Holland's problems start with storms that develop in the far north and send rising seas racing toward the south, where they are checked by the bottleneck between Dover and Calais. At this stage the British and French coasts are only 20 miles apart - too close by half in the Dutch view - and the sea backs up as a result. These storm surges, as they are called, threaten lowlands everywhere, even London on occasion, but nowhere more than Holland.
Over the centuries the sea has breached the dikes in major flooding some 130 times. But seldom has it done so with more devastation than on the night of Jan. 31, 1953.
Jan Heusdens now lives in retirement in The Hague and remembers vividly that stormy night almost 30 years ago. He stood on a bridge that spanned the Rhine and watched the incoming tide - propelled on by hurricane-force winds - threaten the dike that protected his town of Vlardingen and ''the heart of Holland'' that lay behind. ''We must never allow it to recur,'' Dr. Heusdens says with quiet intensity.
At the time he was burgomeester of the small industrial city alongside Rotterdam, where he directed efforts to shore up the dike. He watched the water rise to within three inches of the top, knowing that if it were breached there was nothing after that to stop the sea from racing through Rotterdam, The Hague, and Leiden, almost to the doorsteps of Amsterdam. Every Dutchman knows that once a storm-driven sea tops the dike it quickly gouges out the land behind, and soon thereafter the sea wall collapses with dramatic suddenness.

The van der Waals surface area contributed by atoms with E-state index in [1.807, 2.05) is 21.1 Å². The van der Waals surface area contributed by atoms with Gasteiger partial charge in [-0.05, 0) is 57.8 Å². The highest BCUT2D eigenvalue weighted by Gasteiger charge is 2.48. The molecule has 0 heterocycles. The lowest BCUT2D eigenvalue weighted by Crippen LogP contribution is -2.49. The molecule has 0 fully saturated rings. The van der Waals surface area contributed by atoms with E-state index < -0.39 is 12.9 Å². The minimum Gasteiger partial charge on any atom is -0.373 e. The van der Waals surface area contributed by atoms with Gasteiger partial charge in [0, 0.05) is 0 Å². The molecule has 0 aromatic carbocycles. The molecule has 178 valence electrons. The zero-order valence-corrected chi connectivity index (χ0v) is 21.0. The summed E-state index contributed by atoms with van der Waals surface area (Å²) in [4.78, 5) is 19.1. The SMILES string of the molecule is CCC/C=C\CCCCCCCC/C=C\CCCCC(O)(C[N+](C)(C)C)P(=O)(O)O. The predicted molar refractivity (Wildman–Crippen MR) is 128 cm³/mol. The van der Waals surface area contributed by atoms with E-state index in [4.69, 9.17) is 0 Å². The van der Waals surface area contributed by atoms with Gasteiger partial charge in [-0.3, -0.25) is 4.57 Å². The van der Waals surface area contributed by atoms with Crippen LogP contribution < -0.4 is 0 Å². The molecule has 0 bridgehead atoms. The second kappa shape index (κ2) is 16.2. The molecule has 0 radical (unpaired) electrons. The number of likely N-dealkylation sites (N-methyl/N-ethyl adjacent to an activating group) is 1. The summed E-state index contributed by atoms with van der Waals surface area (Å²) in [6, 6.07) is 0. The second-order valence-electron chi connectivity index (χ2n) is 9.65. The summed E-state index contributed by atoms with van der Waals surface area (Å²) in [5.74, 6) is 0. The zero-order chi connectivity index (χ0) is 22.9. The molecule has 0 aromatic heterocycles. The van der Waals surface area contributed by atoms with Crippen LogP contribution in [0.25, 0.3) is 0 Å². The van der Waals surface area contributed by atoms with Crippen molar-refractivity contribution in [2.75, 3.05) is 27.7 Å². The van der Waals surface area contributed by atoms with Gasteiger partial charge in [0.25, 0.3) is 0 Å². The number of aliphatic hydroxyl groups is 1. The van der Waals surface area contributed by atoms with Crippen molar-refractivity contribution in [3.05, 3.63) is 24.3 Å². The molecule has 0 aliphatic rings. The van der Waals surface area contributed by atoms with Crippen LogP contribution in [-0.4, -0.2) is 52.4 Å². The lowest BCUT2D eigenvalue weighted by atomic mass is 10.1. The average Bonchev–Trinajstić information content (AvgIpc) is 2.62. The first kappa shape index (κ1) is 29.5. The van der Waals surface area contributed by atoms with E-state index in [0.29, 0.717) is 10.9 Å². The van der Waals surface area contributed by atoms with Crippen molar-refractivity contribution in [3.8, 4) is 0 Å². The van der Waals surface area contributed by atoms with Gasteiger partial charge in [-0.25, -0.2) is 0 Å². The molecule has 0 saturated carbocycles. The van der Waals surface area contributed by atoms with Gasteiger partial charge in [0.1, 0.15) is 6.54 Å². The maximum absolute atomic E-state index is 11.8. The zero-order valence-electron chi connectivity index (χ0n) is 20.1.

As it was, Zealand to the south - an area with so many inlets to the sea that it has been likened by the Dutch to a sieve - was breached in 89 places. Gallant skippers in some instances even sailed their ships broadside into the gaps in an attempt to block newly opened breaches. And in one providential incident the storm itself tossed an abandoned sloop into a breach as accuratey as if a computer had programmed the incident.
When at last the winds were calm and the ultrahigh waters had dissipated through the English Channel or retreated back toward the far north, this most attractive and prosperous farming area of Zealand had been devastated. Almost 2, 000 had perished; most livestock had disappeared; and nearly half a million acres of much-needed farmland was underwater and out of commission for years.
The only answer was to start all over again. But how could similar devastation be averted in the future? The dikes all along the hundreds of miles of peninsula and estuary coastline could not be raised more than two or three feet because the soil below would sink under the increased weight. In addition, many homes and churches were built on top of the dikes. This meant the dikes could not be made high enough to resist the exceptional storm that might come along no more than once or twice in a century.